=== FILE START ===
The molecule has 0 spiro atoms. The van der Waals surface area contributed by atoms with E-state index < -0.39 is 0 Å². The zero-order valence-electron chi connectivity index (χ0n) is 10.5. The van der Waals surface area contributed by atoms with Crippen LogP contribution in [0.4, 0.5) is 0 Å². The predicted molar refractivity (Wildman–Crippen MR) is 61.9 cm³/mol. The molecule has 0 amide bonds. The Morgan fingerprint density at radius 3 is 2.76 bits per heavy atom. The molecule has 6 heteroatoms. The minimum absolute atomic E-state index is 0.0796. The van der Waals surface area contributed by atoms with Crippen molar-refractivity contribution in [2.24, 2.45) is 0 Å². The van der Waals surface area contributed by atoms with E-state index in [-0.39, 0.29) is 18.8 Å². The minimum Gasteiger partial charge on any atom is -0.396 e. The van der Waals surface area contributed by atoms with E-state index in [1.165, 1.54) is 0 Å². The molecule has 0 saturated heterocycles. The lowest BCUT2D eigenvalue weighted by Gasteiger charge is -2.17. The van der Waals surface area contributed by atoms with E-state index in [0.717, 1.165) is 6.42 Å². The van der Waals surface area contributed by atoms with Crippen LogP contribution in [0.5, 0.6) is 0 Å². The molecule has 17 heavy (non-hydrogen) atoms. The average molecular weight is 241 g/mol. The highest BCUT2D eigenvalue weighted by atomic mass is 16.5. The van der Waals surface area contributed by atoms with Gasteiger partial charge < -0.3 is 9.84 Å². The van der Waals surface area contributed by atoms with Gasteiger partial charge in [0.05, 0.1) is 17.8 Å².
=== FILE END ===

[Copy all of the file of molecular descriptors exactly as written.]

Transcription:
The molecule has 0 spiro atoms. The van der Waals surface area contributed by atoms with E-state index < -0.39 is 0 Å². The zero-order valence-electron chi connectivity index (χ0n) is 10.5. The van der Waals surface area contributed by atoms with Crippen LogP contribution in [0.4, 0.5) is 0 Å². The predicted molar refractivity (Wildman–Crippen MR) is 61.9 cm³/mol. The molecule has 0 amide bonds. The Morgan fingerprint density at radius 3 is 2.76 bits per heavy atom. The molecule has 6 heteroatoms. The minimum absolute atomic E-state index is 0.0796. The van der Waals surface area contributed by atoms with Crippen molar-refractivity contribution in [2.24, 2.45) is 0 Å². The van der Waals surface area contributed by atoms with E-state index in [-0.39, 0.29) is 18.8 Å². The minimum Gasteiger partial charge on any atom is -0.396 e. The van der Waals surface area contributed by atoms with E-state index in [1.165, 1.54) is 0 Å². The molecule has 0 saturated heterocycles. The lowest BCUT2D eigenvalue weighted by Gasteiger charge is -2.17. The van der Waals surface area contributed by atoms with E-state index in [0.717, 1.165) is 6.42 Å². The van der Waals surface area contributed by atoms with Crippen LogP contribution in [0.5, 0.6) is 0 Å². The molecule has 17 heavy (non-hydrogen) atoms. The average molecular weight is 241 g/mol. The highest BCUT2D eigenvalue weighted by atomic mass is 16.5. The van der Waals surface area contributed by atoms with Gasteiger partial charge < -0.3 is 9.84 Å². The van der Waals surface area contributed by atoms with Gasteiger partial charge in [0.05, 0.1) is 17.8 Å².